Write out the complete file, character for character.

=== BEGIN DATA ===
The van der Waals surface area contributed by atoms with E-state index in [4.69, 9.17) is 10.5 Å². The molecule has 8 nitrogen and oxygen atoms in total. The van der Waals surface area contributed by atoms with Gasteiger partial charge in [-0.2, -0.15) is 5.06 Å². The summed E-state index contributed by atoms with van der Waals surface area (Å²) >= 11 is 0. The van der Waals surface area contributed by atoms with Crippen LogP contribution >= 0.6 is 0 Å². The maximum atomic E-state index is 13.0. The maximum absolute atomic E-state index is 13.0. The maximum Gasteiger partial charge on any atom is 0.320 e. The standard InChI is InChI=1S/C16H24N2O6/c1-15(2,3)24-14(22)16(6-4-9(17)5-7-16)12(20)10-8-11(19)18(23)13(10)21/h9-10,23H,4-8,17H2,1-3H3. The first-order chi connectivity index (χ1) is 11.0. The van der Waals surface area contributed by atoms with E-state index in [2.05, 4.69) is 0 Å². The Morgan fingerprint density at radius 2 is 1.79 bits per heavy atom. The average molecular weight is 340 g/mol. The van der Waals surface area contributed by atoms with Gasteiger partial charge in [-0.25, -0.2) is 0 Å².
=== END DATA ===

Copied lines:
The van der Waals surface area contributed by atoms with E-state index in [4.69, 9.17) is 10.5 Å². The molecule has 8 nitrogen and oxygen atoms in total. The van der Waals surface area contributed by atoms with Gasteiger partial charge in [-0.2, -0.15) is 5.06 Å². The summed E-state index contributed by atoms with van der Waals surface area (Å²) >= 11 is 0. The van der Waals surface area contributed by atoms with Crippen LogP contribution >= 0.6 is 0 Å². The maximum atomic E-state index is 13.0. The maximum absolute atomic E-state index is 13.0. The maximum Gasteiger partial charge on any atom is 0.320 e. The standard InChI is InChI=1S/C16H24N2O6/c1-15(2,3)24-14(22)16(6-4-9(17)5-7-16)12(20)10-8-11(19)18(23)13(10)21/h9-10,23H,4-8,17H2,1-3H3. The first-order chi connectivity index (χ1) is 11.0. The van der Waals surface area contributed by atoms with E-state index in [2.05, 4.69) is 0 Å². The Morgan fingerprint density at radius 2 is 1.79 bits per heavy atom. The average molecular weight is 340 g/mol. The van der Waals surface area contributed by atoms with Gasteiger partial charge in [-0.25, -0.2) is 0 Å².